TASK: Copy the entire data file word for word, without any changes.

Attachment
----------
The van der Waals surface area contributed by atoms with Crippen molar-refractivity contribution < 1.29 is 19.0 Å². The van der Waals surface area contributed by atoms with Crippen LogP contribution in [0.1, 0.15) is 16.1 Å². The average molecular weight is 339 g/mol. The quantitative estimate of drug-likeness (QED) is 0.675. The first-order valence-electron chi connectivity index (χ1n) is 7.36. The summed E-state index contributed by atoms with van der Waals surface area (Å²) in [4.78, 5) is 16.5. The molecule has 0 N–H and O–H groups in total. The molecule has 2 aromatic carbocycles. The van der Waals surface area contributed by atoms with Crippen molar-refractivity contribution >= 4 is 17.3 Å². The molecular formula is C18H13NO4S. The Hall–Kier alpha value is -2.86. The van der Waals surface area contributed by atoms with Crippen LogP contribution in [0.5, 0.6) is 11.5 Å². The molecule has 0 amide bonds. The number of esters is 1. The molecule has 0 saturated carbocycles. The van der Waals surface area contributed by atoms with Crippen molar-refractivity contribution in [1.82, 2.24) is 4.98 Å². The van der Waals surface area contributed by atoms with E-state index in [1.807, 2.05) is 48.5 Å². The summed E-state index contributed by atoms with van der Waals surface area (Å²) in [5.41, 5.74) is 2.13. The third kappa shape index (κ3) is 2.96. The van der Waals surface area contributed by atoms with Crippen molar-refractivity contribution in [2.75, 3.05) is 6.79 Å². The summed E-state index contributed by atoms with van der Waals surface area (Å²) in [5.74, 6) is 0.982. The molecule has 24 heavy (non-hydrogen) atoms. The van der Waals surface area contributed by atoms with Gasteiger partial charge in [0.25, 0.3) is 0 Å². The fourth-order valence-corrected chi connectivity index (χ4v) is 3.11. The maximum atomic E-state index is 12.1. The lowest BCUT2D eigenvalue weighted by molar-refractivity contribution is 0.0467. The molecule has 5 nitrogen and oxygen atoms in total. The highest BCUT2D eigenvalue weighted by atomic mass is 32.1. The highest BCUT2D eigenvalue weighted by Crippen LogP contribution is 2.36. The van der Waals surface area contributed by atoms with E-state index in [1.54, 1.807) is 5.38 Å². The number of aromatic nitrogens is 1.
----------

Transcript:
The van der Waals surface area contributed by atoms with Crippen molar-refractivity contribution < 1.29 is 19.0 Å². The van der Waals surface area contributed by atoms with Crippen LogP contribution in [0.1, 0.15) is 16.1 Å². The average molecular weight is 339 g/mol. The quantitative estimate of drug-likeness (QED) is 0.675. The first-order valence-electron chi connectivity index (χ1n) is 7.36. The summed E-state index contributed by atoms with van der Waals surface area (Å²) in [4.78, 5) is 16.5. The molecule has 0 N–H and O–H groups in total. The molecule has 2 aromatic carbocycles. The van der Waals surface area contributed by atoms with Crippen molar-refractivity contribution >= 4 is 17.3 Å². The molecular formula is C18H13NO4S. The Hall–Kier alpha value is -2.86. The van der Waals surface area contributed by atoms with Crippen LogP contribution in [0.5, 0.6) is 11.5 Å². The molecule has 0 amide bonds. The number of esters is 1. The molecule has 0 saturated carbocycles. The van der Waals surface area contributed by atoms with Crippen molar-refractivity contribution in [1.82, 2.24) is 4.98 Å². The van der Waals surface area contributed by atoms with E-state index in [1.807, 2.05) is 48.5 Å². The summed E-state index contributed by atoms with van der Waals surface area (Å²) in [5.41, 5.74) is 2.13. The third kappa shape index (κ3) is 2.96. The van der Waals surface area contributed by atoms with Crippen molar-refractivity contribution in [2.75, 3.05) is 6.79 Å². The summed E-state index contributed by atoms with van der Waals surface area (Å²) in [5.74, 6) is 0.982. The molecule has 24 heavy (non-hydrogen) atoms. The van der Waals surface area contributed by atoms with Gasteiger partial charge in [0.25, 0.3) is 0 Å². The fourth-order valence-corrected chi connectivity index (χ4v) is 3.11. The maximum atomic E-state index is 12.1. The lowest BCUT2D eigenvalue weighted by molar-refractivity contribution is 0.0467. The molecule has 5 nitrogen and oxygen atoms in total. The highest BCUT2D eigenvalue weighted by atomic mass is 32.1. The highest BCUT2D eigenvalue weighted by Crippen LogP contribution is 2.36. The van der Waals surface area contributed by atoms with E-state index in [1.54, 1.807) is 5.38 Å². The number of aromatic nitrogens is 1.